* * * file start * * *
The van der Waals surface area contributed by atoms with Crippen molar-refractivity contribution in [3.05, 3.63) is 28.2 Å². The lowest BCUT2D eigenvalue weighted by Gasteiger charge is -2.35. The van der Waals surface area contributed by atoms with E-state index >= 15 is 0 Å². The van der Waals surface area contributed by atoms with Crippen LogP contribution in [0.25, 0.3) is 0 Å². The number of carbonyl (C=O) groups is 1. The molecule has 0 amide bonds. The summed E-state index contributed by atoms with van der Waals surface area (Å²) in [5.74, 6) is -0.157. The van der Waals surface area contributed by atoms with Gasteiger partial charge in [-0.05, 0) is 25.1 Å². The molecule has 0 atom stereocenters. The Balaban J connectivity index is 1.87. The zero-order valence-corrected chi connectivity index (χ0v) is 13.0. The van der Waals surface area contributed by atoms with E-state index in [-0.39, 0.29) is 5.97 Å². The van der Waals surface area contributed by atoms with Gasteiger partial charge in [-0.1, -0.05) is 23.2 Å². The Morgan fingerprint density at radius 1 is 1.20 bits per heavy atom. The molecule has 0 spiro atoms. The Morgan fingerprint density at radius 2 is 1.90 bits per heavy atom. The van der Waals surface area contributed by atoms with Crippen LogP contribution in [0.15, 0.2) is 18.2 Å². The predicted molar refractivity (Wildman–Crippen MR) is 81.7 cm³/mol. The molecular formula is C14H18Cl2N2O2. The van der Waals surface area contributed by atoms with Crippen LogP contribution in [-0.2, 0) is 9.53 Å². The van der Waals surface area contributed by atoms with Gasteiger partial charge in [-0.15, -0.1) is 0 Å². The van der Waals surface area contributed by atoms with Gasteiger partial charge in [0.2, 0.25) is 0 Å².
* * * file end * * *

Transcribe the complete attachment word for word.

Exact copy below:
The van der Waals surface area contributed by atoms with Crippen molar-refractivity contribution in [3.05, 3.63) is 28.2 Å². The lowest BCUT2D eigenvalue weighted by Gasteiger charge is -2.35. The van der Waals surface area contributed by atoms with E-state index >= 15 is 0 Å². The van der Waals surface area contributed by atoms with Crippen LogP contribution in [0.25, 0.3) is 0 Å². The number of carbonyl (C=O) groups is 1. The molecule has 0 amide bonds. The summed E-state index contributed by atoms with van der Waals surface area (Å²) in [5.74, 6) is -0.157. The van der Waals surface area contributed by atoms with Gasteiger partial charge in [-0.05, 0) is 25.1 Å². The molecule has 0 atom stereocenters. The Balaban J connectivity index is 1.87. The zero-order valence-corrected chi connectivity index (χ0v) is 13.0. The van der Waals surface area contributed by atoms with E-state index in [-0.39, 0.29) is 5.97 Å². The van der Waals surface area contributed by atoms with Gasteiger partial charge in [-0.1, -0.05) is 23.2 Å². The Morgan fingerprint density at radius 1 is 1.20 bits per heavy atom. The molecule has 0 spiro atoms. The Morgan fingerprint density at radius 2 is 1.90 bits per heavy atom. The van der Waals surface area contributed by atoms with Crippen LogP contribution in [0.15, 0.2) is 18.2 Å². The predicted molar refractivity (Wildman–Crippen MR) is 81.7 cm³/mol. The molecular formula is C14H18Cl2N2O2. The van der Waals surface area contributed by atoms with Crippen LogP contribution in [-0.2, 0) is 9.53 Å². The van der Waals surface area contributed by atoms with Gasteiger partial charge in [-0.15, -0.1) is 0 Å². The van der Waals surface area contributed by atoms with Gasteiger partial charge in [0.2, 0.25) is 0 Å².